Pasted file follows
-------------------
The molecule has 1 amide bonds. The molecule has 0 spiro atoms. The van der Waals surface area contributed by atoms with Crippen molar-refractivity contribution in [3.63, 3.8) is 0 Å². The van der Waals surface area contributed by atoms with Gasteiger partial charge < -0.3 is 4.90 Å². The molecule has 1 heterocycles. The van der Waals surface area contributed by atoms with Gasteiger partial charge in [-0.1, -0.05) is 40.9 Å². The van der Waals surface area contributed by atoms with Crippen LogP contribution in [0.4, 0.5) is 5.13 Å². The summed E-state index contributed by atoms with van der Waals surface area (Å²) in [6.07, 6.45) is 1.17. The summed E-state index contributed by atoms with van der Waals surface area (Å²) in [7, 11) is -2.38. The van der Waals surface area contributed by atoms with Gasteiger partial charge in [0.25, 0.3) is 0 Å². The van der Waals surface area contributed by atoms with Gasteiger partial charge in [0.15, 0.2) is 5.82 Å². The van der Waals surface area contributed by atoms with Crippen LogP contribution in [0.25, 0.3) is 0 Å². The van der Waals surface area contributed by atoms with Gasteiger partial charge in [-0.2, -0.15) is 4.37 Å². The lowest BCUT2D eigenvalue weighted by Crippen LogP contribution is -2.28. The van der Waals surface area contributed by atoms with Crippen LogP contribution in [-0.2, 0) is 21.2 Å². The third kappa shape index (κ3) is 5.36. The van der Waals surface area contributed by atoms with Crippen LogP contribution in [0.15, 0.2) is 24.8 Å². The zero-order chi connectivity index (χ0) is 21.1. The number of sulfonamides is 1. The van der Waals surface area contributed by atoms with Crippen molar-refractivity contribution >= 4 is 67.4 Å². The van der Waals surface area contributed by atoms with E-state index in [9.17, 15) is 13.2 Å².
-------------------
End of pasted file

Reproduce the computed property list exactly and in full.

The molecule has 1 amide bonds. The molecule has 0 spiro atoms. The van der Waals surface area contributed by atoms with Crippen molar-refractivity contribution in [3.63, 3.8) is 0 Å². The van der Waals surface area contributed by atoms with Gasteiger partial charge < -0.3 is 4.90 Å². The molecule has 1 heterocycles. The van der Waals surface area contributed by atoms with Gasteiger partial charge in [-0.1, -0.05) is 40.9 Å². The van der Waals surface area contributed by atoms with Crippen LogP contribution in [0.4, 0.5) is 5.13 Å². The summed E-state index contributed by atoms with van der Waals surface area (Å²) in [6.07, 6.45) is 1.17. The summed E-state index contributed by atoms with van der Waals surface area (Å²) in [7, 11) is -2.38. The van der Waals surface area contributed by atoms with Gasteiger partial charge in [0.25, 0.3) is 0 Å². The van der Waals surface area contributed by atoms with Gasteiger partial charge in [0.15, 0.2) is 5.82 Å². The van der Waals surface area contributed by atoms with Crippen LogP contribution in [0.25, 0.3) is 0 Å². The van der Waals surface area contributed by atoms with Gasteiger partial charge in [-0.2, -0.15) is 4.37 Å². The lowest BCUT2D eigenvalue weighted by Crippen LogP contribution is -2.28. The van der Waals surface area contributed by atoms with Crippen LogP contribution in [-0.2, 0) is 21.2 Å². The third kappa shape index (κ3) is 5.36. The van der Waals surface area contributed by atoms with Crippen LogP contribution in [0.15, 0.2) is 24.8 Å². The zero-order chi connectivity index (χ0) is 21.1. The number of sulfonamides is 1. The van der Waals surface area contributed by atoms with Crippen molar-refractivity contribution >= 4 is 67.4 Å². The van der Waals surface area contributed by atoms with E-state index in [9.17, 15) is 13.2 Å².